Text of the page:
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If we use Cryengine 3 for game development and make the game 3D compatible. Because 3D sends out two pictures, will this mean that you need a computer with twice the "power"? So if you get 30 fps when playing normal you will need 60 fps for playing with 3D?

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I read an article just yesterday about it. It should explain all -> http://game-linchpin.com/2010/07/are-you-good-enough-to-make-3d-games.html

In short, to answer your question, yes you will need to be outputting 60fps to have the effect of 30fps.

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Thanks for that! Exactly what I wanted to know. –  Tourrent Jul 16 '10 at 13:52
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I'm confused about this answer being the "accepted" answer, given the two seemingly contradictory answers also here. –  jcurrie33 Aug 29 '10 at 22:13
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I don't know why this is the accepted answer, as it is factually incorrect. –  AttackingHobo Aug 30 '10 at 3:52
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You do not lose half your performance when turning on stereo 3d. The games logic, AI, physics, and anything the CPU does still is only run once. Only the rendering is done twice, and that is efficient, because the card has everything in memory for what each second frame is going to be, so it doesn't use any additional bandwidth.

The only situation where this will be true is if you had a static 3d scene that was really complicated with the GPU doing everything and the CPU sitting idle. And even then I doubt it will be a 50% drop in performance

I have tested a lot of games with nvidia 3d stereo, and no game ever dropped near 50% performance.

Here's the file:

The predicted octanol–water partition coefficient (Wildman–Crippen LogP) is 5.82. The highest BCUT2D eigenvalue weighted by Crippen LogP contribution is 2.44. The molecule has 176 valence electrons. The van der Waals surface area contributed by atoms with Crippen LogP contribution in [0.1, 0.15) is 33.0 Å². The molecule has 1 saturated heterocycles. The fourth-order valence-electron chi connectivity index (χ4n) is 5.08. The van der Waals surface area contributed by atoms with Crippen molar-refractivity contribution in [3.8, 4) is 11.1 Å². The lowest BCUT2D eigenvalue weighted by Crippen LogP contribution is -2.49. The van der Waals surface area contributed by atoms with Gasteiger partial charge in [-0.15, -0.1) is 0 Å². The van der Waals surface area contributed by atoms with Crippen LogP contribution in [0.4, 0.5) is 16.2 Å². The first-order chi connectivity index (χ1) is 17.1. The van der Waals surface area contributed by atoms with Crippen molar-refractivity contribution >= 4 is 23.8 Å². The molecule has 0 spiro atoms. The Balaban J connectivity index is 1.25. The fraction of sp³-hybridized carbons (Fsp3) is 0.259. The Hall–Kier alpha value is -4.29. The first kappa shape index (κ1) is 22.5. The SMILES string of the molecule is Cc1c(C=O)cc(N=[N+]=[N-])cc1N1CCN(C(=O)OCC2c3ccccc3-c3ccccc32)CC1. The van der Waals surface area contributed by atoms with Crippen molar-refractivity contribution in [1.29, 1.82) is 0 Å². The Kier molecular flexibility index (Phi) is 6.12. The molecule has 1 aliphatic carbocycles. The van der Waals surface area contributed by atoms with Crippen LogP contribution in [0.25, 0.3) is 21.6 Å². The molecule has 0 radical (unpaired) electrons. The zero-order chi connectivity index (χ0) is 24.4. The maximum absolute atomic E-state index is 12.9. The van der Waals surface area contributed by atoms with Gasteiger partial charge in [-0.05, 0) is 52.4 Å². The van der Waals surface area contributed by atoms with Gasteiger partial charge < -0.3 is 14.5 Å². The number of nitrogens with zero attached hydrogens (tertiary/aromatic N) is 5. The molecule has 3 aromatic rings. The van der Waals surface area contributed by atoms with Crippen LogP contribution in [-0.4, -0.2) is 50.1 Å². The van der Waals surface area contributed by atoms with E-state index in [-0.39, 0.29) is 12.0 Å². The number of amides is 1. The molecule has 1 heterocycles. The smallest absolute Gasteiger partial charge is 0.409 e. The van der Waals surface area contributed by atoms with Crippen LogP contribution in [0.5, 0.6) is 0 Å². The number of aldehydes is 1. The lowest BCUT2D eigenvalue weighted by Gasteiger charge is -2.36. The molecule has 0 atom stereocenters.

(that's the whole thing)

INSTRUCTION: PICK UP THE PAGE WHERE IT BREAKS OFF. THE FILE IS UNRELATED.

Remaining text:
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Especially with CryEngine 3 this is not true. Yes, it halves the framerate, but turning on 3D does not cost you half your frames (or you need doubled hardware power). They use a reprojection cache and the available depth buffer to get the second image, thus the performance drop is 5-10% when turning on 3D. They call this ""Screen Space Re-Projection Stereo".

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Yes but it is not full stereo. –  samboush Aug 28 '10 at 16:24
    
They mention this on a game developer commentary somewhere, can't find the link at the moment. –  David Young Aug 29 '10 at 7:54
    
@samboush: Why is this not "full stereo"? It works with Nvidia 3D Vision and usual Stereo Glasses. –  Enrico Aug 29 '10 at 9:18
    
@Enrico: If you have Screen with depth, you know real coordinates of every pixel. Then U can count shift of normal scene for left and right eye. But real 3D stereo is that you draw two scenes - firts for left eye and second for right eye. Two full scenes. Then it takes 2 time more of drawing time. –  samboush Aug 29 '10 at 20:59
    
Why do you want to completely re-draw every single with a slight offset for Stereo Rendering, when you already have these information? Most of the calculated pixels will be correct in the reprojection cache, no need to recompute them. Those that change are of course recomputed - et voila, you have complete stereo. –  Enrico Aug 30 '10 at 16:39
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I would say not negligible at all. It's both a hardware resource problem and a development challenge.

Most of the time you cannot split the framerate between the two eyes; if your game usually runs at 60fps, you need to run at 120fps for the same visual comfort.

However, a lot of things can be done only once per stereo pair: frustum culling -- at the cost of a slightly larger frustum (see Setting up the 3D Cameras in Optimization for Making Stereoscopic 3D Games on PlayStation®), occlusion culling, vertex and index array uploads, scene captures and renders to texture...

Parts of the scene may be rendered only once: for instance, a complex sky with clouds, stars, etc. will usually be at infinity, so the pixel shader cost is only needed once, and the second rendering can be a mere texture lookup into the first render target. Actually some stereo games use a method called reprojection that builds on this approach to make it viable for the whole scene: see this thread at beyond3d for pointers to this technique.

To cope with the required extra processing power, you can reduce the resolution. From my personal experience, it is far more acceptable to do so than to reduce the framerate. Do not try to disable anti-aliasing, though: as Sony engineers say in the above paper, rendering to lower resolution buffers with AA looks better than high resolution buffers with no AA.

Note that there are other approaches to stereovision in games that don't need a 3D TV, such as Trioviz. I cannot go into the details here, though (NDA issues).

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